LONDON (Reuters) – British inflation gathered speed in December, starting what is expected to be a climb this year as pandemic-fighting measures, Brexit and a recovery in the economy combine to push up costs for consumers and businesses.
Consumer prices rose 0.6% in annual terms after a 0.3% increase in November, the Office for National Statistics said.
A Reuters poll of economists had pointed to a rate of 0.5%.
A temporary easing of COVID-19 travel restrictions helped to push up air and sea fares while a rise in global oil prices made fuel more expensive and the price of clothes also rose.
Inflation has been below the Bank of England’s 2% target since mid-2019 and the COVID-19 pandemic pushed it close to zero as the economy tanked.
But it is likely to rise as the impact of value-added tax cuts and other emergency pandemic measures fade from the statistical comparisons, and because of Britain’s new, less open trading relationship with the European Union.
“We are going to be talking a lot more about inflation in 2021 than we did 2020,” said Jeremy Thomson-Cook, an economist at foreign exchange company Equals Group. “Both Brexit and COVID-19 are factors that have caused substantial pain for businesses and their supply chains.”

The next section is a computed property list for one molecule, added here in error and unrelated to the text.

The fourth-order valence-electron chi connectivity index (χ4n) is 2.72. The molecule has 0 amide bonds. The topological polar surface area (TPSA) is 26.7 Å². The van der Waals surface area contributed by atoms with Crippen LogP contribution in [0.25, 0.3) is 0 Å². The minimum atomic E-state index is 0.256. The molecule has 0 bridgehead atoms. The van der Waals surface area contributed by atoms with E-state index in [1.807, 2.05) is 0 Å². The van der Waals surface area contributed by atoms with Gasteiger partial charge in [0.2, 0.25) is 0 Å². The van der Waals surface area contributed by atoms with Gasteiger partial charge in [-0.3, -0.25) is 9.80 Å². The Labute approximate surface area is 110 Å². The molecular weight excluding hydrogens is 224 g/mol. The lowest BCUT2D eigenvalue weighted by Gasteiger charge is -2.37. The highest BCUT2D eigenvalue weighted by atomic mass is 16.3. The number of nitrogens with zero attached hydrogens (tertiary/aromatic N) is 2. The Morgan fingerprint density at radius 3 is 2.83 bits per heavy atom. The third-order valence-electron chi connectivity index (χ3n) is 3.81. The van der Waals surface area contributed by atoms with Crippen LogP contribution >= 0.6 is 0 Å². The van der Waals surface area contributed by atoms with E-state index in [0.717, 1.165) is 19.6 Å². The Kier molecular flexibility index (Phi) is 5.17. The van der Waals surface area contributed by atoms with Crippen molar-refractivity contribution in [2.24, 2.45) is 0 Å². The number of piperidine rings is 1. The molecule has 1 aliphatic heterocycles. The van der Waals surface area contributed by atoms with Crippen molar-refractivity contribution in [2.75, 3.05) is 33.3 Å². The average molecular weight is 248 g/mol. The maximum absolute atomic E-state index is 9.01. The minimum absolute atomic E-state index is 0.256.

A Reuters poll of economists published last week showed inflation is likely to rise to close to the BoE’s 2% target by the end of this year, and some like Capital Economics think it will peak at 2.5%. [ECILT/GB]
But economists see little pressure on the BoE to start raising interest rates from their all-time low any time soon with Britain’s economy still about 10% smaller than before the pandemic.
Samuel Tombs, an economist with Pantheon Macroeconomics, said a rise in unemployment after the end of the government’s job protection scheme – scheduled for April – was likely to keep a lid on domestic inflation pressures.
“The (BoE) will not need to even talk about the prospect of interest rates rising in future within the next two years,” Tombs said.
The ONS said air and sea fare prices rose last month, making transport services the biggest contributor to the increase in inflation during December.
Prices at petrol pumps rose by 1.5 pence per litre.
Clothing and footwear prices – which rose last month, unlike in December 2019 – also contributed to higher inflation.
The ONS said factory gate prices fell last month by the least in annual terms since March, down 0.4%, and the measure for core output prices rose by the most since September 2019, up 1.2%.
(Reporting by Andy Bruce; Editing by William Schomberg and Toby Chopra)